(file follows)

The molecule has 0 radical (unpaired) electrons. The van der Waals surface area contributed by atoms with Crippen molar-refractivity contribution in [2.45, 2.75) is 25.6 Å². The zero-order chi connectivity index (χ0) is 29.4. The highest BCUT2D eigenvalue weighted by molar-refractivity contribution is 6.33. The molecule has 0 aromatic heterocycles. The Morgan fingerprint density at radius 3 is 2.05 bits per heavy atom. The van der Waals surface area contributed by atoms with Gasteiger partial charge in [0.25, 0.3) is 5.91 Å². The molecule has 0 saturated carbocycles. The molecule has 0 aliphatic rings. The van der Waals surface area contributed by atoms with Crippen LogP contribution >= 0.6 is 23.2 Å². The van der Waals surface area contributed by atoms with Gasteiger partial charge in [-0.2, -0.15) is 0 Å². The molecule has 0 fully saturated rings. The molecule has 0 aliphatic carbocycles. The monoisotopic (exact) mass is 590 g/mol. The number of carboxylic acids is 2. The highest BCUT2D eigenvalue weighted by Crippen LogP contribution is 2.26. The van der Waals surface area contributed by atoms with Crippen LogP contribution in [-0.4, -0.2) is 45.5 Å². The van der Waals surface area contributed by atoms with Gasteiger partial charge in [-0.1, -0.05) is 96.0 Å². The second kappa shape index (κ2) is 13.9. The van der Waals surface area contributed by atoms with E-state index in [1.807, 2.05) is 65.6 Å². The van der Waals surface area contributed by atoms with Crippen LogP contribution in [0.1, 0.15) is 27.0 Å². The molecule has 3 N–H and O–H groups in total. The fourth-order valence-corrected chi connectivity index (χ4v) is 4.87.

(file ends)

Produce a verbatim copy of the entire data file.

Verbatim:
The molecule has 0 radical (unpaired) electrons. The van der Waals surface area contributed by atoms with Crippen molar-refractivity contribution in [2.45, 2.75) is 25.6 Å². The zero-order chi connectivity index (χ0) is 29.4. The highest BCUT2D eigenvalue weighted by molar-refractivity contribution is 6.33. The molecule has 0 aromatic heterocycles. The Morgan fingerprint density at radius 3 is 2.05 bits per heavy atom. The van der Waals surface area contributed by atoms with Gasteiger partial charge in [0.25, 0.3) is 5.91 Å². The molecule has 0 saturated carbocycles. The molecule has 0 aliphatic rings. The van der Waals surface area contributed by atoms with Crippen LogP contribution >= 0.6 is 23.2 Å². The van der Waals surface area contributed by atoms with Gasteiger partial charge in [-0.2, -0.15) is 0 Å². The molecule has 0 fully saturated rings. The molecule has 0 aliphatic carbocycles. The monoisotopic (exact) mass is 590 g/mol. The number of carboxylic acids is 2. The highest BCUT2D eigenvalue weighted by Crippen LogP contribution is 2.26. The van der Waals surface area contributed by atoms with Crippen LogP contribution in [-0.4, -0.2) is 45.5 Å². The van der Waals surface area contributed by atoms with Gasteiger partial charge in [-0.1, -0.05) is 96.0 Å². The second kappa shape index (κ2) is 13.9. The van der Waals surface area contributed by atoms with E-state index in [1.807, 2.05) is 65.6 Å². The van der Waals surface area contributed by atoms with Crippen LogP contribution in [0.1, 0.15) is 27.0 Å². The molecule has 3 N–H and O–H groups in total. The fourth-order valence-corrected chi connectivity index (χ4v) is 4.87.